To get a fully working website running on your web server using a script, take a site you've built, tar it up, and place it somewhere so you can reach it with the
wget command. Then create a script:
apt-get -y install apache2 cd /tmp wget -O your-code.tgz http://www.example.com/your-code.tgz mkdir extract && cd extract tar xzf your-code.tgz mv * /var/www/vhosts/ service apache2 restart
At bootup, attach the service to your farm's
app role and restart the farm. Alternatively, you can securely store code with Amazon's S3 service and use the
s3cmd command to grab it:
s3cmd get s3://your-bucket/your-code.tgz
Once your code is grabbed and unpacked, you will probably be annoyed; it won't work! Most apps need a little extra configuration and tweaking to work straight out of a tar. A basic check is to see if your app relies on absolute configuration (e.g., paths, the machine's IP address, etc.). Make sure it's happy to run from any location, so if the instance changes, the app still works.
Dynamic DNS is a powerful tool for resilient, self-mending clouds. Because a new instance has a new IP address, what happens if the master database crashes? For example, how do all the slaves and all the clients know the IP address of the new master?
The solution is to give your database server a fully qualified domain name (e.g.,
database.cloud.example.com), but set the DNS A-record to the database's internal IP address. Then, all your slaves and clients can connect to
Dynamic DNS comes in when the IP address changes. If you kill an instance and start up a new one, you want the A-record to change. You can do this in one line:
To do this with, use a service such as DNS Made Easy , which I've used in this example. (If you've ever changed DNS via an ISP like Domain Monster or 1&1, this is the equivalent of logging in and updating the A-record, but it can be done programmatically.)
The startup script for a database server is almost like the web server, with the extra line at the bottom:
apt-get -y install mysql-server #... grab your SQL from somewhere and install it. service mysql restart # Now update the IP address for 'database.cluster.example.com curl 'http://www.dnsmadeeasy.com/servlet/updateip?username=myuser&password=mypassword&id=99999999&ip=220.127.116.11'
The preceding script will install MySQL, grab your SQL code, and then update the IP address so all your web servers can connect to the new instance.
The reassuring thing about this solution is that it means even the failure of a master database server doesn't really matter: If it were to crash, the server farm would only be down for a few minutes.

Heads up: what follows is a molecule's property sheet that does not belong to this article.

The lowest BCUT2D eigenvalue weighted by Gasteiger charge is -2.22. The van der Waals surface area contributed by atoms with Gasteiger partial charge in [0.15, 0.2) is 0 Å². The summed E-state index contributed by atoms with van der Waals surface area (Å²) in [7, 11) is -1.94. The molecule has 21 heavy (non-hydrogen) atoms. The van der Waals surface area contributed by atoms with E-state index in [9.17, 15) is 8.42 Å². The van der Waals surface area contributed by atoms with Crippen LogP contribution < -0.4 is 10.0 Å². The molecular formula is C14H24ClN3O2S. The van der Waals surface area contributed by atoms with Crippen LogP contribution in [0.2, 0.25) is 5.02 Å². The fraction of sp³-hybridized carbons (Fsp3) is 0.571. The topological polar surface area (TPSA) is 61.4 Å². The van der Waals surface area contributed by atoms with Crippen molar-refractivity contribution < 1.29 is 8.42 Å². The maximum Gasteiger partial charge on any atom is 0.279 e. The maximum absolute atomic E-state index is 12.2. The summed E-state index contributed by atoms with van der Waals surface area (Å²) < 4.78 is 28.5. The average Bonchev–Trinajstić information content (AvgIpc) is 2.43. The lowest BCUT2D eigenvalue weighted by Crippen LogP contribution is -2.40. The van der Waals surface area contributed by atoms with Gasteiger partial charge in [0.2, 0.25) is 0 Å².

If your app allows users to upload files, you'll also need to set up an NFS server. As with the database server, you'll need to use Dynamic DNS to update the IP address of your NFS server, but you will also have to run a script across all the client instances to re-mount the NFS server.
Other common roles are a proxy - especially a caching proxy running something like Squid - and a load balancer. Amazon has its own load balancer built into AWS, but with Rackspace, you'd need to create a role that runs a tool like the HAProxy load balancer.
Scalr lets you define when the cloud scales and how far is will grow (Figure 3). In addition to setting load averages, which means your cloud will grow as the load on your servers increases, you can schedule scaling on the basis of time and day of the week or calls to an API.
With a scalable farm configuration, the next step is to start playing with the scripts. In Scalr, as in RightScale, you can use the same scripts across multiple farms, which means you can try out new things in a test farm before running them across your live site. For example, you might hone the configuration of Apache or apply memcached to your app. Now that you know your farm configuration is reliable, you can play around with the scripts and create new versions. When you're ready to roll them out, you can either start an entirely separate farm or simply terminate the farm and start it again.
The reassuring thing about managing your cloud hosting programmatically is that you escape the trap that many people fall into of assuming and hoping that the servers are running. With programmatic management, you can experiment with different configurations to find the ideal design.
Scalr currently works with Amazon cloud services, but they are reportedly working on a version that supports Rackspace. RightScale supports Amazon and Rackspace.
|Pointers for the Cloud|
Keep the following tips in mind when you start to build your scalable cloud:
 Scalr: https://www.scalr.net/
 RightScale: www.rightscale.com/
 Amazon Web Services: http://aws.amazon.com/ec2/
 Rackspace Cloud: http://www.rackspacecloud.com/
 Download Scalr code: http://code.google.com/p/scalr/
 Scalr development login: http://development.scalr.net/
 DNS Made Easy: http://www.dnsmadeeasy.com/